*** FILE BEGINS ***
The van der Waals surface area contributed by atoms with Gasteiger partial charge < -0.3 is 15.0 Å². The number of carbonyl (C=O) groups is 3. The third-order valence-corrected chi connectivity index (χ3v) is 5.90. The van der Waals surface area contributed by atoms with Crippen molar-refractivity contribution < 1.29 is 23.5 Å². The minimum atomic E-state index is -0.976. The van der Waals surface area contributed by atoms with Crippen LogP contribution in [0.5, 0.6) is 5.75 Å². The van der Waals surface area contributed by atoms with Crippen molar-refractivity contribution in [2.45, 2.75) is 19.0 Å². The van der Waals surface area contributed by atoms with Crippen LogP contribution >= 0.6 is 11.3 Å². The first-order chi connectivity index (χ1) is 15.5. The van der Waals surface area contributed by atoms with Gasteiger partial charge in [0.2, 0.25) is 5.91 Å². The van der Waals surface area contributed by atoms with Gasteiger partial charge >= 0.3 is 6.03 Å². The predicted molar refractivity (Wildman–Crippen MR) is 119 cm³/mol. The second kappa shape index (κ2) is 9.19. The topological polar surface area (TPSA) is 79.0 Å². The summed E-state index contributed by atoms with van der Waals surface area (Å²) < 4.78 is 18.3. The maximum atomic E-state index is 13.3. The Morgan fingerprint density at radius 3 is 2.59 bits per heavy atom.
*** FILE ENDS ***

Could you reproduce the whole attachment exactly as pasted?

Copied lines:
The van der Waals surface area contributed by atoms with Gasteiger partial charge < -0.3 is 15.0 Å². The number of carbonyl (C=O) groups is 3. The third-order valence-corrected chi connectivity index (χ3v) is 5.90. The van der Waals surface area contributed by atoms with Crippen molar-refractivity contribution < 1.29 is 23.5 Å². The minimum atomic E-state index is -0.976. The van der Waals surface area contributed by atoms with Crippen LogP contribution in [0.5, 0.6) is 5.75 Å². The van der Waals surface area contributed by atoms with Crippen molar-refractivity contribution in [2.45, 2.75) is 19.0 Å². The van der Waals surface area contributed by atoms with Crippen LogP contribution >= 0.6 is 11.3 Å². The first-order chi connectivity index (χ1) is 15.5. The van der Waals surface area contributed by atoms with Gasteiger partial charge in [0.2, 0.25) is 5.91 Å². The van der Waals surface area contributed by atoms with Gasteiger partial charge >= 0.3 is 6.03 Å². The predicted molar refractivity (Wildman–Crippen MR) is 119 cm³/mol. The second kappa shape index (κ2) is 9.19. The topological polar surface area (TPSA) is 79.0 Å². The summed E-state index contributed by atoms with van der Waals surface area (Å²) < 4.78 is 18.3. The maximum atomic E-state index is 13.3. The Morgan fingerprint density at radius 3 is 2.59 bits per heavy atom.